The Macdonalds of Sleat are descended from
I. Hugh, son of Alexander, Earl of Ross, and
Lord of the Isles, by the daughter of O'Beolan, lay
Abbot of Applecross, and are known patronymically
as Claim Uisdein.

Hugh married, first, Fynvola, daughter of Alex-
ander Maclain of Ardnamurchan, and had by her — -
X. John, his successor,


He married, secondly, Elizabeth Gunn, daughter of
the Crowner of Caithness, and had by her —

2. Donald Gallach.

He married, thirdly, a daughter of Macleod of
Harris, by whom he had —

3. Donald Herrach, from whom Clann Domhnuill Herraich.
Hugh had also several sons, whose claims to legiti-
macy do not seem to have been admitted even by
the social canons of the time, viz. : —

4. Archibald Dubh, by a daughter of Torquil Macleod of


5. Angus Collach, by a daughter of the Laird of Coll.

6. Angus Dubh, by a daughter of Maurice Vicar of S.


Hugh Macdonald of Sleat died in 1498, and was
succeeded by his oldest son,

II. John. It has been seen how he surrendered
his whole patrimony to the King, by whom it was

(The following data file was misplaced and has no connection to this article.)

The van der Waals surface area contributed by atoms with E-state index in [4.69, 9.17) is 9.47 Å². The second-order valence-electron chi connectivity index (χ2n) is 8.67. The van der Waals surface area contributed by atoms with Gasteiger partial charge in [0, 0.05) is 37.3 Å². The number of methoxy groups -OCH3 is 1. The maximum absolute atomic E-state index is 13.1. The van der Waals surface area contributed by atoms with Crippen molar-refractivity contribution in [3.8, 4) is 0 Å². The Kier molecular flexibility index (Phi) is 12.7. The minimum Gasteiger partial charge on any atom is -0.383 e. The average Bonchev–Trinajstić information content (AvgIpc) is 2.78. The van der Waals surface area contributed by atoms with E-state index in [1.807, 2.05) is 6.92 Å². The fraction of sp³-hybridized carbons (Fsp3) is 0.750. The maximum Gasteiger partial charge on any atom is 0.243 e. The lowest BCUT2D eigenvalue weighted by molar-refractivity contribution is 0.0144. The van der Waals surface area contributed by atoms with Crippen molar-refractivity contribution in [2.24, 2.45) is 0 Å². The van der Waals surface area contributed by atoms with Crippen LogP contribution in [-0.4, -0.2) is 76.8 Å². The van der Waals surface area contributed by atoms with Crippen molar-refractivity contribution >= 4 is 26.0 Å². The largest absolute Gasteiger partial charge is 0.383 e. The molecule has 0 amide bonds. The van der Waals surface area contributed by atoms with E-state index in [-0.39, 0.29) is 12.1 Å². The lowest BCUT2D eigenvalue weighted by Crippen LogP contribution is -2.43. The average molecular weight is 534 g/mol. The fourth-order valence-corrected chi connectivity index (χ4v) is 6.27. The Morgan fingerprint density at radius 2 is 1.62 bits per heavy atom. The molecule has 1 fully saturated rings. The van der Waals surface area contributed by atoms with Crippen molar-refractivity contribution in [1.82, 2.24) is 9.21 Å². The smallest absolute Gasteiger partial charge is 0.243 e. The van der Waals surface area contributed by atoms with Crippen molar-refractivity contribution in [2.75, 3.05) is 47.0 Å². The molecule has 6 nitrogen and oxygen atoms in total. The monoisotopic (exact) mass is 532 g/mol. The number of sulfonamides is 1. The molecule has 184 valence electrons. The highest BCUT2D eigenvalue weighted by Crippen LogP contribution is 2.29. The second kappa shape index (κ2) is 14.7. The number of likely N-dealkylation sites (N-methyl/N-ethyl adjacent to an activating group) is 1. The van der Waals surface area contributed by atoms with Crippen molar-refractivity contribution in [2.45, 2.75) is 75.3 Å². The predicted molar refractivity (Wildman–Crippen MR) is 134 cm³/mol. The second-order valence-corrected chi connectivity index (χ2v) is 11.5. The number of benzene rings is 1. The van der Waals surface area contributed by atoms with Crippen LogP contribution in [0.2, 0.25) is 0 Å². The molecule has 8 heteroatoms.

afterwards bestowed upon Ranald MacAllan of Clan-
ranald and Angus Heochson MacRanald of Morar.
This grant, however, never took effect. John died
in 1502, and was succeeded by his brother,

III. Donald Gallach. He did not long occupy
the position of Chief of Sleat, as he was murdered
by his brother, Archibald Dubh, in 1506. He
married Agnes, daughter of Sir John Cathanach
Macdonald of Dunnyveg and the Glens, by w^hom
he had —

1. Donald Gruamach, his successor.

2. Alexander, whose sons fought in Ireland on the side of

their kinsman, Sorley Buy.

3. Angus, who had a son, John.

4. Ranald Collach, who had a son, Alexander.

Donald Gallach of Sleat was succeeded by his oldest


IV. Donald Geuamach. He married, first,
Catherine, daughter of Alexander Macdonald of
Clanranald, and had —

1. Donald Gorm, his successor.

He married, secondly, a daughter of Macleod of
Lewis, and had —

2. John Og, who married a daughter of Alastair Crotach

Macleod of Dunvegan, without issue.

3. Archibald, the Clerk. He had two sons —

(a) Hugh, whose career and fate have already been

described. He had a son, Alexander, who appears
on record.

(b) Donald.

4. James of Castle Camus, known as Seumas a' Chaisteil,

progenitor of Kingsburgh and other families.

He had other sons said to have been natural, viz. : —

6. Alexander.

6. John Dubh.

7. Angus.

8. Alexander. None of these appear to have left traceable


Donald Gruamach died in 1534, and was succeeded
by his oldest son,

V. Donald Gorm. He married Margaret,
daughter of Torquil Macleod of Lewis, and had
two sons —